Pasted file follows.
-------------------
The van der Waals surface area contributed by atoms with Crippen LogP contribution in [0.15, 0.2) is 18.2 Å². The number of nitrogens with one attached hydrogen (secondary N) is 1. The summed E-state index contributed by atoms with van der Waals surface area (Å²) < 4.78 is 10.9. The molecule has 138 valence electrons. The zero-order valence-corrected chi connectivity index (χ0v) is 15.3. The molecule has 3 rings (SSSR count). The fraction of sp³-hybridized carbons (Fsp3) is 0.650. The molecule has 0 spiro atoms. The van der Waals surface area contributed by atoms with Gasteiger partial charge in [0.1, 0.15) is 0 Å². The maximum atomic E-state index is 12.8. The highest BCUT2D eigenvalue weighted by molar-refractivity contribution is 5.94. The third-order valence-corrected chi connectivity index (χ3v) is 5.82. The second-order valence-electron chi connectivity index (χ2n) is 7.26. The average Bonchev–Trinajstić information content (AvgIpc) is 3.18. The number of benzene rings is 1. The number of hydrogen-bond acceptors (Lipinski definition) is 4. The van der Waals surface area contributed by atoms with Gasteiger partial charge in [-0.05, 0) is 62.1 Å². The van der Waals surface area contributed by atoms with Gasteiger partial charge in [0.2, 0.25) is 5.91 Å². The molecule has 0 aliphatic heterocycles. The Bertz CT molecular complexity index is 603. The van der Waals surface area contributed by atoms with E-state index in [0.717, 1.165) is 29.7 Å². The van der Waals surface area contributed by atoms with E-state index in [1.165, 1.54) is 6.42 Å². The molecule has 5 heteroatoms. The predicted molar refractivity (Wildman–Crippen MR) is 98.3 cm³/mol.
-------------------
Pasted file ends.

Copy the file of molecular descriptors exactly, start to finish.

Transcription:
The van der Waals surface area contributed by atoms with Crippen LogP contribution in [0.15, 0.2) is 18.2 Å². The number of nitrogens with one attached hydrogen (secondary N) is 1. The summed E-state index contributed by atoms with van der Waals surface area (Å²) < 4.78 is 10.9. The molecule has 138 valence electrons. The zero-order valence-corrected chi connectivity index (χ0v) is 15.3. The molecule has 3 rings (SSSR count). The fraction of sp³-hybridized carbons (Fsp3) is 0.650. The molecule has 0 spiro atoms. The van der Waals surface area contributed by atoms with Gasteiger partial charge in [0.1, 0.15) is 0 Å². The maximum atomic E-state index is 12.8. The highest BCUT2D eigenvalue weighted by molar-refractivity contribution is 5.94. The third-order valence-corrected chi connectivity index (χ3v) is 5.82. The second-order valence-electron chi connectivity index (χ2n) is 7.26. The average Bonchev–Trinajstić information content (AvgIpc) is 3.18. The number of benzene rings is 1. The number of hydrogen-bond acceptors (Lipinski definition) is 4. The van der Waals surface area contributed by atoms with Gasteiger partial charge in [-0.05, 0) is 62.1 Å². The van der Waals surface area contributed by atoms with Gasteiger partial charge in [0.2, 0.25) is 5.91 Å². The molecule has 0 aliphatic heterocycles. The Bertz CT molecular complexity index is 603. The van der Waals surface area contributed by atoms with E-state index in [0.717, 1.165) is 29.7 Å². The van der Waals surface area contributed by atoms with E-state index in [1.165, 1.54) is 6.42 Å². The molecule has 5 heteroatoms. The predicted molar refractivity (Wildman–Crippen MR) is 98.3 cm³/mol.